Monday, April 06, 2009

Shakespearean Dandruff

Despite being present and very, very alert during her birth, I have occasionally wondered if Daughter-Only was perhaps switched at birth or dropped here from an alien ship because she is so very different in so many ways from her dear old mom. She's very social for one thing, supremely confident--occasionally annoyingly so, she will say anything to anyone (or so it seems). She has, for instance, proposed to several total strangers with a relatively straight face. She has walked down Main Street in town asking random people if they've ever been to Chuck E. Cheese or if they know the Mexican Hat Dance. She's just an all-around out-there kind of kid--unlike her mother, who while decidedly weird, has always kind of hidden her weird little light under a bushel.

Anyway, last night, she says to me, "Mom! How come T-9* has 'Shakespearean' but it doesn't have 'dandruff?'"

Try--just try--to imagine a texting world in which it would be necessary to use either the word Shakespearean or the word dandruff. And then, take that one step further into a universe in which the same person might need to text both words in the same one-hour period.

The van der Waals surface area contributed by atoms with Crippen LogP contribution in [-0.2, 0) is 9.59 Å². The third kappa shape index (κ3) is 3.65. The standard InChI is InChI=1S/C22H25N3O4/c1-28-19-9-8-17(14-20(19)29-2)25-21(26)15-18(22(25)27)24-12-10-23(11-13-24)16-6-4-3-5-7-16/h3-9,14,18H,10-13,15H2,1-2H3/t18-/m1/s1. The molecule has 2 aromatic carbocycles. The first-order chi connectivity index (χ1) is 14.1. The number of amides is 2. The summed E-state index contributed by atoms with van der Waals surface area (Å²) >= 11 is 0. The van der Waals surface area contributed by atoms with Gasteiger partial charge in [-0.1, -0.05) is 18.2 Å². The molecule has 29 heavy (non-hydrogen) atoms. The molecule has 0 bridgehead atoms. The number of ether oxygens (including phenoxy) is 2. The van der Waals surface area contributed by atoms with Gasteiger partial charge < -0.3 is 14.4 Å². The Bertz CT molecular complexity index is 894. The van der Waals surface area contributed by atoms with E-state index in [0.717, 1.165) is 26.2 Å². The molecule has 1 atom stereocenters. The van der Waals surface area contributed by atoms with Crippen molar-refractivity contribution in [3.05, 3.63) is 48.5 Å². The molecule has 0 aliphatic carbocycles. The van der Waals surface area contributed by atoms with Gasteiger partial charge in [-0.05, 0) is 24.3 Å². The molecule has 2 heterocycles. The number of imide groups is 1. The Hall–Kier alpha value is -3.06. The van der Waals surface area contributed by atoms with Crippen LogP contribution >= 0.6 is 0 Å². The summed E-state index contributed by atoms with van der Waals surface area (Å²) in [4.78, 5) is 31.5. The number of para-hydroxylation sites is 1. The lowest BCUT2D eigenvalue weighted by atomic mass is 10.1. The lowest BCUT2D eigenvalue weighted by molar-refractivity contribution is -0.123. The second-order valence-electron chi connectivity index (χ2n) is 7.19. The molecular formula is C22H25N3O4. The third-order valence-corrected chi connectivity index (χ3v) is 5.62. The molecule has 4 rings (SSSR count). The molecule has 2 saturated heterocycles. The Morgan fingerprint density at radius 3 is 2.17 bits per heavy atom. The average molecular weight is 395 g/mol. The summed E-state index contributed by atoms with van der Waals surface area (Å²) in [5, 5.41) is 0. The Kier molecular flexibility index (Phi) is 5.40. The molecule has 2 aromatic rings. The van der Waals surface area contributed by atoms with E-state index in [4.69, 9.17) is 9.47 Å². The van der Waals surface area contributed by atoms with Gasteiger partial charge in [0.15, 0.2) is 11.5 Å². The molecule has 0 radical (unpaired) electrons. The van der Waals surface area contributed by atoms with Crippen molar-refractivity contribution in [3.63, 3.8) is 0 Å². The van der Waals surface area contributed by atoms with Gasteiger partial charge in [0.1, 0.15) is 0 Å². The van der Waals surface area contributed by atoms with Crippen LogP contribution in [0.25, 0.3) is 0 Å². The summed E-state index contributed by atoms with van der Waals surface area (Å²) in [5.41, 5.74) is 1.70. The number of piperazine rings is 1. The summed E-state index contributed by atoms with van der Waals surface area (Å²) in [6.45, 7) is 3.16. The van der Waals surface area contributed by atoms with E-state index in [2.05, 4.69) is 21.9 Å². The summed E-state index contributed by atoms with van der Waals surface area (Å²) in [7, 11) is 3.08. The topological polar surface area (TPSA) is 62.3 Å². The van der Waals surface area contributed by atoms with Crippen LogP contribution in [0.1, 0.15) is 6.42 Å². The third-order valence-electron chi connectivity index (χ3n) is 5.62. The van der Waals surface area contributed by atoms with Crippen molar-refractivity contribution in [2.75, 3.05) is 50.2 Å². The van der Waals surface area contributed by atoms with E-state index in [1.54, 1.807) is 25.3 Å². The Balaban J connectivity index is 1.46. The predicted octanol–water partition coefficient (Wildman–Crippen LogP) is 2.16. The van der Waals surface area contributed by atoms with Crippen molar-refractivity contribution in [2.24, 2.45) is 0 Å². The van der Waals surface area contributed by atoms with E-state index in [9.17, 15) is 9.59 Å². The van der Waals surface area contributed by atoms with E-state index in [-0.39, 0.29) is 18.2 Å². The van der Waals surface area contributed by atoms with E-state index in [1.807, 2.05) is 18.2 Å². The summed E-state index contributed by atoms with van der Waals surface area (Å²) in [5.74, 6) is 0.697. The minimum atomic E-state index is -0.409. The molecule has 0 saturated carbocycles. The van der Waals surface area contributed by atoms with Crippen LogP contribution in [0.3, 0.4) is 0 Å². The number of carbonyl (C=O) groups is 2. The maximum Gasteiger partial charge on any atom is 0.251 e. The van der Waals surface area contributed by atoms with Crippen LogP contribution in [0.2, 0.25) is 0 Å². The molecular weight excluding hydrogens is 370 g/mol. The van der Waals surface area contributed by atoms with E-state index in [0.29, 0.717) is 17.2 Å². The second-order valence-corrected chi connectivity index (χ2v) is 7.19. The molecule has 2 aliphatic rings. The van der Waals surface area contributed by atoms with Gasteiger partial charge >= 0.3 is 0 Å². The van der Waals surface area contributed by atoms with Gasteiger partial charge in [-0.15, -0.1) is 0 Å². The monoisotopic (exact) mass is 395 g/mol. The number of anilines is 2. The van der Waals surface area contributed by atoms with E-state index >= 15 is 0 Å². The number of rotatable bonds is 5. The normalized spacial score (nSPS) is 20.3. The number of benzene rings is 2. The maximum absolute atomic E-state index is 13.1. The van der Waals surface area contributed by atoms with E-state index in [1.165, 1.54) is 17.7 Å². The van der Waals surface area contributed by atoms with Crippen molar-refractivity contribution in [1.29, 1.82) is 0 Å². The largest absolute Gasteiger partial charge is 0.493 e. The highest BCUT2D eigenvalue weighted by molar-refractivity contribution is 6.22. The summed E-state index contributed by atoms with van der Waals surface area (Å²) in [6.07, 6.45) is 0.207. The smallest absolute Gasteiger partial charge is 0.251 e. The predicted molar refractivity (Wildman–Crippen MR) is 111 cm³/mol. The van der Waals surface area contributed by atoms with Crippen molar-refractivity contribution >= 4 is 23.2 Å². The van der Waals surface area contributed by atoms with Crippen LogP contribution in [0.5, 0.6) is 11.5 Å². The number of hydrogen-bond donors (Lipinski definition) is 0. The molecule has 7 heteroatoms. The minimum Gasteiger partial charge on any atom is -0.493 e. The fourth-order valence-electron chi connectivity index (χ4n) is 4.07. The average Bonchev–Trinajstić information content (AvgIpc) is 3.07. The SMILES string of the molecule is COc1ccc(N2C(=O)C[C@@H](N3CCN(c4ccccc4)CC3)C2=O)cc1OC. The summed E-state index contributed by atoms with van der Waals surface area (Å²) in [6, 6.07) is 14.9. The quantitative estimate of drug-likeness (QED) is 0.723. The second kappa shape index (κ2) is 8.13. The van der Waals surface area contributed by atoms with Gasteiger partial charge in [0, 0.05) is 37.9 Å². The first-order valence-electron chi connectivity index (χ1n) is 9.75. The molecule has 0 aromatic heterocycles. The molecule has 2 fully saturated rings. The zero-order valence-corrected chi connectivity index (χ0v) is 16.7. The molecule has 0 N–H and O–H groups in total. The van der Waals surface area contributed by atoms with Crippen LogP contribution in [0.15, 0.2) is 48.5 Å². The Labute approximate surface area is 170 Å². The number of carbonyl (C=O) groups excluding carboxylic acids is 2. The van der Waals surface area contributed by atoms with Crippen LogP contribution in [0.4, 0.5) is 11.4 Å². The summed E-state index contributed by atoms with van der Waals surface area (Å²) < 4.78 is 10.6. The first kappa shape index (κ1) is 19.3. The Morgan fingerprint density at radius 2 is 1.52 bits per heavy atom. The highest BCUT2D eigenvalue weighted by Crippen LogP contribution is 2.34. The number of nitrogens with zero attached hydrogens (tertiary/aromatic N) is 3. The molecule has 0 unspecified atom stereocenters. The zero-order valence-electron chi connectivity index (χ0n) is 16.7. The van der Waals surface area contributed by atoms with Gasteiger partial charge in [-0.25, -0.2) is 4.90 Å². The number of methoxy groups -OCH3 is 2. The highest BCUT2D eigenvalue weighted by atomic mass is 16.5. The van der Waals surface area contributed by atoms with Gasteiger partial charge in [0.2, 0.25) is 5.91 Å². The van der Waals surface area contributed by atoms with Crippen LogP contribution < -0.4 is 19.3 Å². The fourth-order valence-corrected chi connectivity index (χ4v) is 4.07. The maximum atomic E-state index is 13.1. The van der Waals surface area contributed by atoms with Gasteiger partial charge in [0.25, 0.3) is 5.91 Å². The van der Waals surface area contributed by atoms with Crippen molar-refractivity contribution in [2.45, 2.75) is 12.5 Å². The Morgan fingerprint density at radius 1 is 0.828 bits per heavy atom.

She's mine. She's definitely mine.

*T-9 is the texting "dictionary" in some cell phones.

Sunday, April 05, 2009

Lessons Learned #346

In no particular order, some things Masked Mom has learned in recent weeks:

1. While I was born right-handed, I did go through a phase as a kid where I tried to retrain myself so I could work equally well (or at least acceptably) with my left hand. This was wildly unsuccessful and motivated almost entirely by the fact that I loved the word "ambidextrous." Recently I noticed that without even being aware of it, I had been texting left-handed. Not only can I text left-handed, I can text signficantly faster and more accurately with my left-hand than with my right: I'm ambiTEXTrous!

2. My 14-year-old daughter has a firm grasp of supply and demand and may be some kind of budding economic whiz kid. When she found out that tickets to the high school's production of Little Shop of Horrors cost $6, she said, "I thought, 'That's ridiculous for a high school play.' But then I realized that Hot Senior Boy is wearing tight leather pants in the play--now that's worth $6!"

3. There's nothing quite like waking up with a migraine to make you appreciate waking up the next day without one.